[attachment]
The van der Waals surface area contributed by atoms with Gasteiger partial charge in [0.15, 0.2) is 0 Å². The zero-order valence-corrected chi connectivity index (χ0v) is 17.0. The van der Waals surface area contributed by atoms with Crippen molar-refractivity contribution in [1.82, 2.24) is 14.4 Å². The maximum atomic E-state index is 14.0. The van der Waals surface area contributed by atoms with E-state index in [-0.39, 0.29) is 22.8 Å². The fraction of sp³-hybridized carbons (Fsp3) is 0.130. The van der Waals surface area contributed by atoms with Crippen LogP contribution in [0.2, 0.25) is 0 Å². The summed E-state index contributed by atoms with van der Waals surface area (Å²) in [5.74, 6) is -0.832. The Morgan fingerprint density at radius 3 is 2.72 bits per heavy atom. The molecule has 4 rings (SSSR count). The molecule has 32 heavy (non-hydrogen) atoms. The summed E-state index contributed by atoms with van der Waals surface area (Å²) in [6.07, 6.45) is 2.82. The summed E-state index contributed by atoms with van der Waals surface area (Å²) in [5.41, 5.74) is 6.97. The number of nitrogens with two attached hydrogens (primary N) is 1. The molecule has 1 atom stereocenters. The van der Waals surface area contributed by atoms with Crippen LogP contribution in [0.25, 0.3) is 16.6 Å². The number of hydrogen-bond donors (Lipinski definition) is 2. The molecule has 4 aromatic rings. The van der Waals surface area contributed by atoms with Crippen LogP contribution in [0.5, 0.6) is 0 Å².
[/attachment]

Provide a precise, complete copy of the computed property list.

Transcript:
The van der Waals surface area contributed by atoms with Gasteiger partial charge in [0.15, 0.2) is 0 Å². The zero-order valence-corrected chi connectivity index (χ0v) is 17.0. The van der Waals surface area contributed by atoms with Crippen molar-refractivity contribution in [1.82, 2.24) is 14.4 Å². The maximum atomic E-state index is 14.0. The van der Waals surface area contributed by atoms with E-state index in [-0.39, 0.29) is 22.8 Å². The fraction of sp³-hybridized carbons (Fsp3) is 0.130. The van der Waals surface area contributed by atoms with Crippen LogP contribution in [0.2, 0.25) is 0 Å². The summed E-state index contributed by atoms with van der Waals surface area (Å²) in [5.74, 6) is -0.832. The Morgan fingerprint density at radius 3 is 2.72 bits per heavy atom. The molecule has 4 rings (SSSR count). The molecule has 32 heavy (non-hydrogen) atoms. The summed E-state index contributed by atoms with van der Waals surface area (Å²) in [6.07, 6.45) is 2.82. The summed E-state index contributed by atoms with van der Waals surface area (Å²) in [5.41, 5.74) is 6.97. The number of nitrogens with two attached hydrogens (primary N) is 1. The molecule has 1 atom stereocenters. The van der Waals surface area contributed by atoms with Crippen LogP contribution in [0.25, 0.3) is 16.6 Å². The number of hydrogen-bond donors (Lipinski definition) is 2. The molecule has 4 aromatic rings. The van der Waals surface area contributed by atoms with Crippen LogP contribution in [0.5, 0.6) is 0 Å².